The IFP in the KZN Legislature is perplexed and concerned by the conduct of staff at Ngwelezana Hospital, after an ill patient was chased away.
Mr Njobenhle Gwala, the 37-year-old son of Mr Blessed Gwala, IFP Chief Whip in the KZN Legislature, was chased away at Ngwelezana Hospital while he was critically ill. Njobenhle was referred to the Hospital after a doctor in Richards Bay and a family doctor in uMhlanga conducted check-ups and advised that he must be transferred to the Hospital by ambulance, as his condition was deteriorating.
When he arrived at Ngwelezana Hospital on the afternoon of 13 November 2022, a Hospital doctor conducted tests. At around 23h00, he was informed that he must go home, and that they would not admit him.
Surprisingly, no one bothered to inform his family that he would not be admitted, which resulted in him sleeping on the Hospital benches, and he subsequently caught the flu. It is safe to state that the patient was ill at the time, and continues to be ill even today, while sitting at home without adequate medical treatment.
It is disturbing that a doctor can ‘reject’ a critically ill patient at 23h00, particularly as the patient had no transport or cellphone to communicate with his family?
Please note: as the IFP, we are not raising this issue as we expected special treatment based on the father of the patient. We are concerned about what kind of treatment/ abuse other patients of this Hospital – and any other hospital – have been subjected to.
It is our staunch belief as the IFP that misconduct, lack of empathy, incompetence and negligence have no place in our healthcare system. Any person found guilty of such conduct must face drastic consequences, including dismissal.
We can reasonably assume that the ruling party espouses a similar approach, which is why we call upon the KZN MEC for Health, Nomagugu Simelane-Zulu, to investigate this matter. Heads need to roll. All those responsible for such behaviour must be held accountable. When any member of the public enters the arena of healthcare, he/she is putting his/her life in the hands of medical practitioners. In doing so, he/she is expecting nothing short of high standards and professional care. I say this because the right to access to healthcare is sacrosanct in terms of our Constitution.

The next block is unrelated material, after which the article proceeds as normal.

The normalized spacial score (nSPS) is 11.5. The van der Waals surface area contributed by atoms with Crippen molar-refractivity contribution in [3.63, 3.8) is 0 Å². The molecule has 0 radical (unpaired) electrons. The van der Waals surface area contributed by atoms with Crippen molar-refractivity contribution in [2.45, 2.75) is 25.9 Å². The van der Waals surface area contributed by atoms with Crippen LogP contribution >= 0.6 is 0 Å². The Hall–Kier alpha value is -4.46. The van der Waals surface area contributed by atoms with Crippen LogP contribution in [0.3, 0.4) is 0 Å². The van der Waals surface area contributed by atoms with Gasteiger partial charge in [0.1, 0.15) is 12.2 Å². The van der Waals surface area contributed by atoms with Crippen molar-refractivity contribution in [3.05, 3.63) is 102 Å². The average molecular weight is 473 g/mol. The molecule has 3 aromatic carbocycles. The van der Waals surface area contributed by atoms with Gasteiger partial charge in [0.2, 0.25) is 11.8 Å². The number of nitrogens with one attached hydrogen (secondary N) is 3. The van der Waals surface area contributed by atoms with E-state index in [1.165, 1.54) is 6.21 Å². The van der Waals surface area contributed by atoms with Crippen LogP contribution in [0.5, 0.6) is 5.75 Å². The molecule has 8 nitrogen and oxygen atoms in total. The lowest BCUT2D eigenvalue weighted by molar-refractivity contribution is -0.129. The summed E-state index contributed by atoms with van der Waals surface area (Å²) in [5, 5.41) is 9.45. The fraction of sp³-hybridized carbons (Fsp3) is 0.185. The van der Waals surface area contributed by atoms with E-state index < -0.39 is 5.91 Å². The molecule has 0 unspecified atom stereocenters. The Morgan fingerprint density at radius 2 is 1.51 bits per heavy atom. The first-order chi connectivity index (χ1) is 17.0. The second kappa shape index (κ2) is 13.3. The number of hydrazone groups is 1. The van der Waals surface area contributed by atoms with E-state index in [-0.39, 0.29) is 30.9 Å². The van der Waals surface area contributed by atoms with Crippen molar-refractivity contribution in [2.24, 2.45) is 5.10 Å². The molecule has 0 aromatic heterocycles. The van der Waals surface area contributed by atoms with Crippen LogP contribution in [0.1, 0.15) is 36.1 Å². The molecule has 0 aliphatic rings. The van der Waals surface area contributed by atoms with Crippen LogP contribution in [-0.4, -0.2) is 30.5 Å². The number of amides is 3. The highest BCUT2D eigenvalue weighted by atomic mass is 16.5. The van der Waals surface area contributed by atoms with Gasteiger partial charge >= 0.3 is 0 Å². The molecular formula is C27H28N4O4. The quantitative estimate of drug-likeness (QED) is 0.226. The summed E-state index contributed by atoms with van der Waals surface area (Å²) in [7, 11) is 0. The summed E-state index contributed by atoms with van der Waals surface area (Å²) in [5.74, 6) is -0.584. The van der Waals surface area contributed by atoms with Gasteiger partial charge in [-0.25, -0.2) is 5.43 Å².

Furthermore, one may be inclined to say that if the Department of Health fails to enforce professionalism in all spheres, there is a likelihood that the National Health Insurance is destined to be a disaster.
Turning away patients without providing any treatment, opens the door for medico-legal claims, which take a large chunk of the budget. This unfunded mandate is a cause for serious concern. As is evidenced by the Auditor-General’s (AG) Report (Audit Outcomes for the year ended 31 March 2022), the KZN Department of Health is faced with growing medico-legal claims, which now sit at approximately R26 billion.
In addition, in 2018/19, the Department spent R429 093 62.12 on medical negligence. Again, medico-legal claims increased from R20.1 billion (2018/19) to R23.4 billion (2019/20). The IFP concurs with AG that monies paid for legal claims could be used to improve the lives of citizens through service delivery. The MEC must address this elephant in the room.
We want to see those responsible for medical negligence in hospitals and clinics to be held accountable and be made to pay those claims. These huge sums spent on claims clearly indicate that the Department is not implementing measures to prevent medico-legal claims.
Mrs Ncamisile Nkwanyana MPL
IFP KZN Provincial Spokesperson on Health
078 302 3991